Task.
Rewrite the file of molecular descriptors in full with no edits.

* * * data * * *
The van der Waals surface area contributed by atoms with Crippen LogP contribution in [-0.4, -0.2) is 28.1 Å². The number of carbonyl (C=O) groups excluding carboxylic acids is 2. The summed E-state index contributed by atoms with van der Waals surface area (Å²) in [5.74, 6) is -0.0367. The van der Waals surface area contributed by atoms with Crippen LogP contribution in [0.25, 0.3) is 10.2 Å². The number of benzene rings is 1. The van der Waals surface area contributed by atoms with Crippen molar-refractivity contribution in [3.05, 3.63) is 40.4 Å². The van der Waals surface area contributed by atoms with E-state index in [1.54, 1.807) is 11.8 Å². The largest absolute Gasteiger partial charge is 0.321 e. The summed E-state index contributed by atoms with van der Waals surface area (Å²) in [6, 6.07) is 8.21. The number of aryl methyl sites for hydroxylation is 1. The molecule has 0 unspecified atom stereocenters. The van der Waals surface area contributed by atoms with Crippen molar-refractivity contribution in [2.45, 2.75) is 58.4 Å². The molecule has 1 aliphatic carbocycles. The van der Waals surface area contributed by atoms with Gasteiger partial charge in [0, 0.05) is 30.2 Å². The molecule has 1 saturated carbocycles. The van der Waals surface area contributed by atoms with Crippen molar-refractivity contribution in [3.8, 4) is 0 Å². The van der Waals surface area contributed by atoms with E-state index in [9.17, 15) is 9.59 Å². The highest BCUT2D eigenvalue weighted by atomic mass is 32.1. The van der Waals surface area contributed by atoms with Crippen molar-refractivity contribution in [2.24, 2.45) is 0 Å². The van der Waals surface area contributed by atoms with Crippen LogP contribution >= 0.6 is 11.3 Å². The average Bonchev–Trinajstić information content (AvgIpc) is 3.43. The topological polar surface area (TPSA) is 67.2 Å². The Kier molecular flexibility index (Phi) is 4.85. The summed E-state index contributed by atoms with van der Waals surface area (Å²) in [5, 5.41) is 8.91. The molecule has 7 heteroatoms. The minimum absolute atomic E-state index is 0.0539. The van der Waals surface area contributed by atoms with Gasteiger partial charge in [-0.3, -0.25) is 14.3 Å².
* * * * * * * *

The van der Waals surface area contributed by atoms with Crippen LogP contribution in [-0.4, -0.2) is 28.1 Å². The number of carbonyl (C=O) groups excluding carboxylic acids is 2. The summed E-state index contributed by atoms with van der Waals surface area (Å²) in [5.74, 6) is -0.0367. The van der Waals surface area contributed by atoms with Crippen LogP contribution in [0.25, 0.3) is 10.2 Å². The number of benzene rings is 1. The van der Waals surface area contributed by atoms with Crippen molar-refractivity contribution in [3.05, 3.63) is 40.4 Å². The van der Waals surface area contributed by atoms with E-state index in [1.54, 1.807) is 11.8 Å². The largest absolute Gasteiger partial charge is 0.321 e. The summed E-state index contributed by atoms with van der Waals surface area (Å²) in [6, 6.07) is 8.21. The number of aryl methyl sites for hydroxylation is 1. The molecule has 0 unspecified atom stereocenters. The van der Waals surface area contributed by atoms with Crippen molar-refractivity contribution in [2.45, 2.75) is 58.4 Å². The molecule has 1 aliphatic carbocycles. The van der Waals surface area contributed by atoms with Gasteiger partial charge in [0, 0.05) is 30.2 Å². The molecule has 1 saturated carbocycles. The van der Waals surface area contributed by atoms with Crippen molar-refractivity contribution in [3.8, 4) is 0 Å². The van der Waals surface area contributed by atoms with E-state index in [9.17, 15) is 9.59 Å². The highest BCUT2D eigenvalue weighted by atomic mass is 32.1. The van der Waals surface area contributed by atoms with Crippen molar-refractivity contribution in [2.24, 2.45) is 0 Å². The van der Waals surface area contributed by atoms with Crippen LogP contribution >= 0.6 is 11.3 Å². The average Bonchev–Trinajstić information content (AvgIpc) is 3.43. The topological polar surface area (TPSA) is 67.2 Å². The Kier molecular flexibility index (Phi) is 4.85. The summed E-state index contributed by atoms with van der Waals surface area (Å²) in [5, 5.41) is 8.91. The molecule has 7 heteroatoms. The minimum absolute atomic E-state index is 0.0539. The van der Waals surface area contributed by atoms with Gasteiger partial charge in [-0.3, -0.25) is 14.3 Å².